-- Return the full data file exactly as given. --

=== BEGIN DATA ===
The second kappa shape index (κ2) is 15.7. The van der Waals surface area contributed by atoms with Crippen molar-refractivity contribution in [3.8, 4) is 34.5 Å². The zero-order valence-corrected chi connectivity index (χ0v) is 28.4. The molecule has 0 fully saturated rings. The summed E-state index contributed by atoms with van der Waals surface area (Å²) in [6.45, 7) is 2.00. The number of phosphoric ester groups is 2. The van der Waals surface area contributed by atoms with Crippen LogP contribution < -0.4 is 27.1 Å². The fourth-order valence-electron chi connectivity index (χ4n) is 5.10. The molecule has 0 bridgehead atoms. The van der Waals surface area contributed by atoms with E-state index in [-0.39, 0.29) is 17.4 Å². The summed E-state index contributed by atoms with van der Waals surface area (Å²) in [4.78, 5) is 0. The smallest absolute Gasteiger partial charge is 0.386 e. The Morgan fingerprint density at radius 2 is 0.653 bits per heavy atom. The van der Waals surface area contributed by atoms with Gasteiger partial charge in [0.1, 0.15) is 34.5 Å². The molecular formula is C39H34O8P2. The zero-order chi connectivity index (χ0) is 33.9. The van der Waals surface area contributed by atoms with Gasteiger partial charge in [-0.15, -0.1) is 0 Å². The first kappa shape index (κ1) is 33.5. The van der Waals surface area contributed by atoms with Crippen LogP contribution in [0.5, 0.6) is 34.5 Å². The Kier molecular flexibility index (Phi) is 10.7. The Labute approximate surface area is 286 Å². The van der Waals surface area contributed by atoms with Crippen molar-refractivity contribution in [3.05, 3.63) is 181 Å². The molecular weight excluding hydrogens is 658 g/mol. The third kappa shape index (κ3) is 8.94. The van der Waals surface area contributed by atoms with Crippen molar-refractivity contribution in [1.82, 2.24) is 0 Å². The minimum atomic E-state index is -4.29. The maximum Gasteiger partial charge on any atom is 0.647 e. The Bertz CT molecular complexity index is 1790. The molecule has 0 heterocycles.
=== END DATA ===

The second kappa shape index (κ2) is 15.7. The van der Waals surface area contributed by atoms with Crippen molar-refractivity contribution in [3.8, 4) is 34.5 Å². The zero-order valence-corrected chi connectivity index (χ0v) is 28.4. The molecule has 0 fully saturated rings. The summed E-state index contributed by atoms with van der Waals surface area (Å²) in [6.45, 7) is 2.00. The number of phosphoric ester groups is 2. The van der Waals surface area contributed by atoms with Crippen LogP contribution < -0.4 is 27.1 Å². The fourth-order valence-electron chi connectivity index (χ4n) is 5.10. The molecule has 0 bridgehead atoms. The van der Waals surface area contributed by atoms with E-state index in [-0.39, 0.29) is 17.4 Å². The summed E-state index contributed by atoms with van der Waals surface area (Å²) in [4.78, 5) is 0. The smallest absolute Gasteiger partial charge is 0.386 e. The Morgan fingerprint density at radius 2 is 0.653 bits per heavy atom. The van der Waals surface area contributed by atoms with Gasteiger partial charge in [0.1, 0.15) is 34.5 Å². The molecular formula is C39H34O8P2. The zero-order chi connectivity index (χ0) is 33.9. The van der Waals surface area contributed by atoms with Gasteiger partial charge in [-0.15, -0.1) is 0 Å². The first kappa shape index (κ1) is 33.5. The van der Waals surface area contributed by atoms with Crippen LogP contribution in [0.5, 0.6) is 34.5 Å². The Kier molecular flexibility index (Phi) is 10.7. The Labute approximate surface area is 286 Å². The van der Waals surface area contributed by atoms with Crippen molar-refractivity contribution in [3.05, 3.63) is 181 Å². The molecular weight excluding hydrogens is 658 g/mol. The third kappa shape index (κ3) is 8.94. The van der Waals surface area contributed by atoms with Crippen molar-refractivity contribution in [1.82, 2.24) is 0 Å². The minimum atomic E-state index is -4.29. The maximum Gasteiger partial charge on any atom is 0.647 e. The Bertz CT molecular complexity index is 1790. The molecule has 0 heterocycles.